U.S. President Barack Obama called on Russia’s government to perform a “prompt, impartial and transparent” investigation to bring the perpetrators to justice. Obama called Nemtsov a “tireless advocate” for the rights of Russian citizens.
U.S. Secretary of State John Kerry said Nemtsov had committed his life to a more democratic Russia “and to strong relationships between Russia and its neighbors and partners, including the United States.”
Nemtsov assailed the government’s inefficiency and rampant corruption and its Ukraine policy, which has strained relations between Russia and the West to a degree unseen since Cold War times.
In an interview with the Sobesednik newspaper, Nemtsov said in February that his 86-year old mother was afraid that Putin could have him killed for his opposition activities. Asked if he had such fears himself, he responded by saying, “If I were afraid, I wouldn’t have led an opposition party.”
Speaking on radio just a few hours before his death, he harshly criticized Putin for plunging Russia into the crisis by his “mad, aggressive and deadly policy of war against Ukraine.”
“The country needs a political reform,” Nemtsov said on Ekho Moskvy radio. “When power is concentrated in the hands of one person and this person rules for ever, this will lead to an absolute catastrophe — absolute.”
Ukrainian President Petro Poroshenko called Nemtsov a personal friend and a “bridge” between the two countries. He said on his Facebook page that he hopes the killers will be punished.
Nemtsov’s lawyer, Vadim Prokhorov, said he had received threats on social networks and told police about them, but authorities didn’t take any steps to protect him.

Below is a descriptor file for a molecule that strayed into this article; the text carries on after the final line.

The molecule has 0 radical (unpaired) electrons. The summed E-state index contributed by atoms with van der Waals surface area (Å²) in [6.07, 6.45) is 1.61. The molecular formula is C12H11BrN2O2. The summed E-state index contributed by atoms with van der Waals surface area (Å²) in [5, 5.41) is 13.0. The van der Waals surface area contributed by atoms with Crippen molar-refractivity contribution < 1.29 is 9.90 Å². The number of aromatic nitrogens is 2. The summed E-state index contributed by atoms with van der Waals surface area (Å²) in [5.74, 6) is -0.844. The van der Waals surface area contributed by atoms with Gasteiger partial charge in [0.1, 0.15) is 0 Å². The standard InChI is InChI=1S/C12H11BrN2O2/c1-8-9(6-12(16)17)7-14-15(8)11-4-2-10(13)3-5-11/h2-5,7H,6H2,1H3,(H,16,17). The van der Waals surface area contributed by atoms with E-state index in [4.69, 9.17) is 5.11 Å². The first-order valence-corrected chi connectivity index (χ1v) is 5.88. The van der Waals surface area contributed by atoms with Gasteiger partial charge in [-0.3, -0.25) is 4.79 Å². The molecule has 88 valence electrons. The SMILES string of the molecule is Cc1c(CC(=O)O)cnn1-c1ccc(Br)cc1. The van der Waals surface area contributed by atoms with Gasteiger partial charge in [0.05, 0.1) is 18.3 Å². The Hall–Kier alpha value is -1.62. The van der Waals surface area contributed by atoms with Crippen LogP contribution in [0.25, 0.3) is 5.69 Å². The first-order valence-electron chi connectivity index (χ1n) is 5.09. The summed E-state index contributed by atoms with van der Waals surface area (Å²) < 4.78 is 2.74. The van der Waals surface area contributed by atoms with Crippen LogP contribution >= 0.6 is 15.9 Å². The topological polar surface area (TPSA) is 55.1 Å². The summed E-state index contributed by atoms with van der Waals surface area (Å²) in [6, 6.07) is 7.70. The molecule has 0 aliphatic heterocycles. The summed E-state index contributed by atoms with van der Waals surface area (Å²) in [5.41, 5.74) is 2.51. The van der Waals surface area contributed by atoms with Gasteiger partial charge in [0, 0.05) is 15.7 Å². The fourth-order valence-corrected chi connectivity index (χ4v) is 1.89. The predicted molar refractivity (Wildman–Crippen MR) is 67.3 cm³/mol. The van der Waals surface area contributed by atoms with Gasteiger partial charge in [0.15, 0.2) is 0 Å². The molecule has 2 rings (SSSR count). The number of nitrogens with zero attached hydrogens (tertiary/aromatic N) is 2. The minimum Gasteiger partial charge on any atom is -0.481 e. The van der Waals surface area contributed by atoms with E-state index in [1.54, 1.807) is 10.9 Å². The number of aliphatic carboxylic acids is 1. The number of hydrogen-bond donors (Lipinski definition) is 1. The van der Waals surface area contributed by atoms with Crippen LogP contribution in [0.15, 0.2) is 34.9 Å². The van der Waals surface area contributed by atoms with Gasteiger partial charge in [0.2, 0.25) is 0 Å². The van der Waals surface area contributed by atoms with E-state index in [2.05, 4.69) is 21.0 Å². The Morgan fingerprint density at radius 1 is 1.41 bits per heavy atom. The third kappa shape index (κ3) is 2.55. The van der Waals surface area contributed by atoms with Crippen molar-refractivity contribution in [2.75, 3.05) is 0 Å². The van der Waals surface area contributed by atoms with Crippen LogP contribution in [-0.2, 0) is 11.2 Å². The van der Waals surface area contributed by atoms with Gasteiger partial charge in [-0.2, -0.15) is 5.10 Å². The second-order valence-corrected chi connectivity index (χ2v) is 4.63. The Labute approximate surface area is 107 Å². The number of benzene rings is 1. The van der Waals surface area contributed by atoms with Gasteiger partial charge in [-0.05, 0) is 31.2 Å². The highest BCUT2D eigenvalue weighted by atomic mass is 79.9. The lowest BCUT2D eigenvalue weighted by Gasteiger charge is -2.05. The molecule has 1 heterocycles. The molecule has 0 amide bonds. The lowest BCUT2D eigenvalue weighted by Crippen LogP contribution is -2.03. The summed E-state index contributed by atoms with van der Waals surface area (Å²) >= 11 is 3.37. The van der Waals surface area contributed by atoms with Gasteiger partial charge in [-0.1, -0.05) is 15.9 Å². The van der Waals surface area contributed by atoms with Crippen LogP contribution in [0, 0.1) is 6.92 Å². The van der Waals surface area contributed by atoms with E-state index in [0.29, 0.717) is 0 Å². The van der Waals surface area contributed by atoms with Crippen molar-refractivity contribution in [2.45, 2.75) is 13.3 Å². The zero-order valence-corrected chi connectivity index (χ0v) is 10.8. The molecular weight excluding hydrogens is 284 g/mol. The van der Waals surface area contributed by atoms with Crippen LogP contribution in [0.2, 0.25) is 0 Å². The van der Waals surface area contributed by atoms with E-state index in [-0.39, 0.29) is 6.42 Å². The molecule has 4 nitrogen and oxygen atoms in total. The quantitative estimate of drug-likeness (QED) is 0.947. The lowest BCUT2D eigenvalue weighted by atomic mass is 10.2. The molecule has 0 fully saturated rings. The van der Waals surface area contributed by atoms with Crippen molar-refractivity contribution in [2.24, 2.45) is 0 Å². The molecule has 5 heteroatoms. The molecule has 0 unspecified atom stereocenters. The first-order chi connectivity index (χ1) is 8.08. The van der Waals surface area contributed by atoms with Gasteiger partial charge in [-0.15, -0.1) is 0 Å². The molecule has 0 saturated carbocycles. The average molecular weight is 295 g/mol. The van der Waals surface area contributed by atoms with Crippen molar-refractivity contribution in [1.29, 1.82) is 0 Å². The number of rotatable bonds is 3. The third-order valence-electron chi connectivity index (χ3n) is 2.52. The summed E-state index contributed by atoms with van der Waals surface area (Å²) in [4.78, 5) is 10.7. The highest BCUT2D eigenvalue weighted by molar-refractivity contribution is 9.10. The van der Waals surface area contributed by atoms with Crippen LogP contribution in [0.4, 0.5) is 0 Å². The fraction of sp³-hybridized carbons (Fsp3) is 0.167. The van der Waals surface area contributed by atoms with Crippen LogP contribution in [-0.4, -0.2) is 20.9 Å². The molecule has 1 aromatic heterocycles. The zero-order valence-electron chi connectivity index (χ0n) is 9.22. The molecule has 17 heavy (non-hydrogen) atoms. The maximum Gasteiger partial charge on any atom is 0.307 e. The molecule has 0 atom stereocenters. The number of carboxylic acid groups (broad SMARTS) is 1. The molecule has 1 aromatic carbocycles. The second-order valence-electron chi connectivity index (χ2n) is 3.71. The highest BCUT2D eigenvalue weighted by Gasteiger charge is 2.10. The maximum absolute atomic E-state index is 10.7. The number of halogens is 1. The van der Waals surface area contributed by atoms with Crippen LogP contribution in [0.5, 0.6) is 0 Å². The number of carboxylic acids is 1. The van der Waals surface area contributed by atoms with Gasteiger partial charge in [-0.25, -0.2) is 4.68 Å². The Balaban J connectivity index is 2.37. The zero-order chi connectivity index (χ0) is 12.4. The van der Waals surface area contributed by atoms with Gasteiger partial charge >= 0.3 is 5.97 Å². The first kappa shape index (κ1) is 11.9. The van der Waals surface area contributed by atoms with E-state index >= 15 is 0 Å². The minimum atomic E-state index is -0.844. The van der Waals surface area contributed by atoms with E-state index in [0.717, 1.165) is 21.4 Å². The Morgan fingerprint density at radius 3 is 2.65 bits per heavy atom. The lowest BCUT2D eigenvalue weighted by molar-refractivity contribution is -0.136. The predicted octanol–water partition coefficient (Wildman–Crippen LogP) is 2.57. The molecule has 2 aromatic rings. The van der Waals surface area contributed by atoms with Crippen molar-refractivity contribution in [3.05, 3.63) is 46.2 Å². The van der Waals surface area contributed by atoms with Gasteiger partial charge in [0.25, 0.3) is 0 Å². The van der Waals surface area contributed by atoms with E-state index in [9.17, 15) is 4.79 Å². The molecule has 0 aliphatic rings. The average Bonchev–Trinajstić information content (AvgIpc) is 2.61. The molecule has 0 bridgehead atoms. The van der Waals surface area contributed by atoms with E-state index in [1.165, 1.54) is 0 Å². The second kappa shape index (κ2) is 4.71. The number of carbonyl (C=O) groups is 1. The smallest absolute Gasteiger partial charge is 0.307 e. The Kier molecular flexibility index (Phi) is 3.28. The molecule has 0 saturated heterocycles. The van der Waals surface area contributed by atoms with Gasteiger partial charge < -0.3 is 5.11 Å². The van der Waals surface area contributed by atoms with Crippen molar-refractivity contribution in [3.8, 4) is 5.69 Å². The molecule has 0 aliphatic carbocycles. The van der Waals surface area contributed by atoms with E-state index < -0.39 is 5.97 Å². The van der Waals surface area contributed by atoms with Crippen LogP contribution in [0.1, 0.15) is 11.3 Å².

The Interior Ministry, which oversees Russia’s police force, said Nemtsov was killed by four shots in the back from a passing car as he was walking over a bridge just outside the Kremlin shortly after midnight.
Interior Ministry spokeswoman Yelena Alexeyeva told reporters that Nemtsov was walking with his Ukrainian female acquaintance when a vehicle drove up and unidentified assailants shot him dead. The woman wasn’t hurt and was being questioned by police.
Mikhail Kasyanov, a former prime minister now also in opposition, said he was shocked. “In the 21st century, a leader of the opposition is being demonstratively shot just outside the walls of the Kremlin!” Kasyanov told reporters as Nemtsov’s body placed in a plastic bag was removed on a rainy and cold night as the Kremlin bells chimed nearby. “The country is rolling into the abyss.”
Garry Kasparov, a former chess champion who worked with Nemtsov to organize protests against Putin and now lives in the United States, said the killing shows that Putin and those who support him are lying when they say their popular support is strong. “If you have 86 percent support, why do you kill someone like Boris?” he said. “He maybe can reach 2 million people online at best. A demonstration brings out a hundred thousand people at most. So if you are so confident, why do that?”
Opposition activist Ilya Yashin, who last spoke to Nemtsov two days before the killing, said he had no doubt that Nemtsov’s murder was politically motivated.
“Boris Nemtsov was a stark opposition leader who criticized the most important state officials in our country, including President Vladimir Putin. As we have seen, such criticism in Russia is dangerous for one’s life,” Yashin said.